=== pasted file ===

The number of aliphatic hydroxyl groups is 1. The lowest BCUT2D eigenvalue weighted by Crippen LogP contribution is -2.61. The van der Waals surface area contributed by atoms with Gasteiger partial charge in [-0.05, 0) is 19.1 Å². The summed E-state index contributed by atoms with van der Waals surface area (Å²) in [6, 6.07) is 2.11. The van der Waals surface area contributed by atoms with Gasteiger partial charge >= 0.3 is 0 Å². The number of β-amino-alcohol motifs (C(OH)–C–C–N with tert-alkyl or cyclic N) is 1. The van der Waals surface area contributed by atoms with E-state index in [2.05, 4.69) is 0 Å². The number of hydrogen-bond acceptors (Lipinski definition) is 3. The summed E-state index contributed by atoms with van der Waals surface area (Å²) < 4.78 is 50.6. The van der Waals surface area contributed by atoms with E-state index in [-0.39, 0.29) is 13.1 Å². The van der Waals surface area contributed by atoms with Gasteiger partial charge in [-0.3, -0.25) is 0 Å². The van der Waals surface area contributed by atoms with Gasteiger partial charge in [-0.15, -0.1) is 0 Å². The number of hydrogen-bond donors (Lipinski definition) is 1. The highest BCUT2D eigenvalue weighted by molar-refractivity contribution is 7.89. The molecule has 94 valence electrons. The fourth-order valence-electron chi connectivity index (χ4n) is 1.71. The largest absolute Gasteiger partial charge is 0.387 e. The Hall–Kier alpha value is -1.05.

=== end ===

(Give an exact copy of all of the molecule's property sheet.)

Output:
The number of aliphatic hydroxyl groups is 1. The lowest BCUT2D eigenvalue weighted by Crippen LogP contribution is -2.61. The van der Waals surface area contributed by atoms with Gasteiger partial charge in [-0.05, 0) is 19.1 Å². The summed E-state index contributed by atoms with van der Waals surface area (Å²) in [6, 6.07) is 2.11. The van der Waals surface area contributed by atoms with Gasteiger partial charge >= 0.3 is 0 Å². The number of β-amino-alcohol motifs (C(OH)–C–C–N with tert-alkyl or cyclic N) is 1. The van der Waals surface area contributed by atoms with E-state index in [2.05, 4.69) is 0 Å². The number of hydrogen-bond acceptors (Lipinski definition) is 3. The summed E-state index contributed by atoms with van der Waals surface area (Å²) < 4.78 is 50.6. The van der Waals surface area contributed by atoms with E-state index in [-0.39, 0.29) is 13.1 Å². The van der Waals surface area contributed by atoms with Gasteiger partial charge in [-0.3, -0.25) is 0 Å². The van der Waals surface area contributed by atoms with Gasteiger partial charge in [-0.15, -0.1) is 0 Å². The number of hydrogen-bond donors (Lipinski definition) is 1. The highest BCUT2D eigenvalue weighted by molar-refractivity contribution is 7.89. The molecule has 94 valence electrons. The fourth-order valence-electron chi connectivity index (χ4n) is 1.71. The largest absolute Gasteiger partial charge is 0.387 e. The Hall–Kier alpha value is -1.05.